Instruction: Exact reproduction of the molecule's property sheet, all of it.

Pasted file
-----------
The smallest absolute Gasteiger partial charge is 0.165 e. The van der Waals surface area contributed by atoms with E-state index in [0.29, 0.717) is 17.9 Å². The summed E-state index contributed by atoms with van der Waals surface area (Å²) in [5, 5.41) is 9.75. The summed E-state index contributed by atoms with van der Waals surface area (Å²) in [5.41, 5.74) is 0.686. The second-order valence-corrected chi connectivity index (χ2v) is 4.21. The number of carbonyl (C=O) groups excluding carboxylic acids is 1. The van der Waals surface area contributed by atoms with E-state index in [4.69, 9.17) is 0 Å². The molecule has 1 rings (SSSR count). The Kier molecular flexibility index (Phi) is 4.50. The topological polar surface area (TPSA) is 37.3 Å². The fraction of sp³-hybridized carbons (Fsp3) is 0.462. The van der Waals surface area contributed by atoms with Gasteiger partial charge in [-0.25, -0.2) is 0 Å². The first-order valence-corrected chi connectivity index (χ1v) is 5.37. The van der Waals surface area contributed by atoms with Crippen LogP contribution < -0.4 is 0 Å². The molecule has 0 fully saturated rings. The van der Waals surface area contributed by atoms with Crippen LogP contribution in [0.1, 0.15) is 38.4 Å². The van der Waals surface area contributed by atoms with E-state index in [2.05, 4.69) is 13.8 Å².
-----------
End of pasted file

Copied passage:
The smallest absolute Gasteiger partial charge is 0.165 e. The van der Waals surface area contributed by atoms with E-state index in [0.29, 0.717) is 17.9 Å². The summed E-state index contributed by atoms with van der Waals surface area (Å²) in [5, 5.41) is 9.75. The summed E-state index contributed by atoms with van der Waals surface area (Å²) in [5.41, 5.74) is 0.686. The second-order valence-corrected chi connectivity index (χ2v) is 4.21. The number of carbonyl (C=O) groups excluding carboxylic acids is 1. The van der Waals surface area contributed by atoms with E-state index in [4.69, 9.17) is 0 Å². The molecule has 1 rings (SSSR count). The Kier molecular flexibility index (Phi) is 4.50. The topological polar surface area (TPSA) is 37.3 Å². The fraction of sp³-hybridized carbons (Fsp3) is 0.462. The van der Waals surface area contributed by atoms with Gasteiger partial charge in [-0.25, -0.2) is 0 Å². The first-order valence-corrected chi connectivity index (χ1v) is 5.37. The van der Waals surface area contributed by atoms with Crippen LogP contribution < -0.4 is 0 Å². The molecule has 0 fully saturated rings. The van der Waals surface area contributed by atoms with Crippen LogP contribution in [0.1, 0.15) is 38.4 Å². The van der Waals surface area contributed by atoms with E-state index in [2.05, 4.69) is 13.8 Å².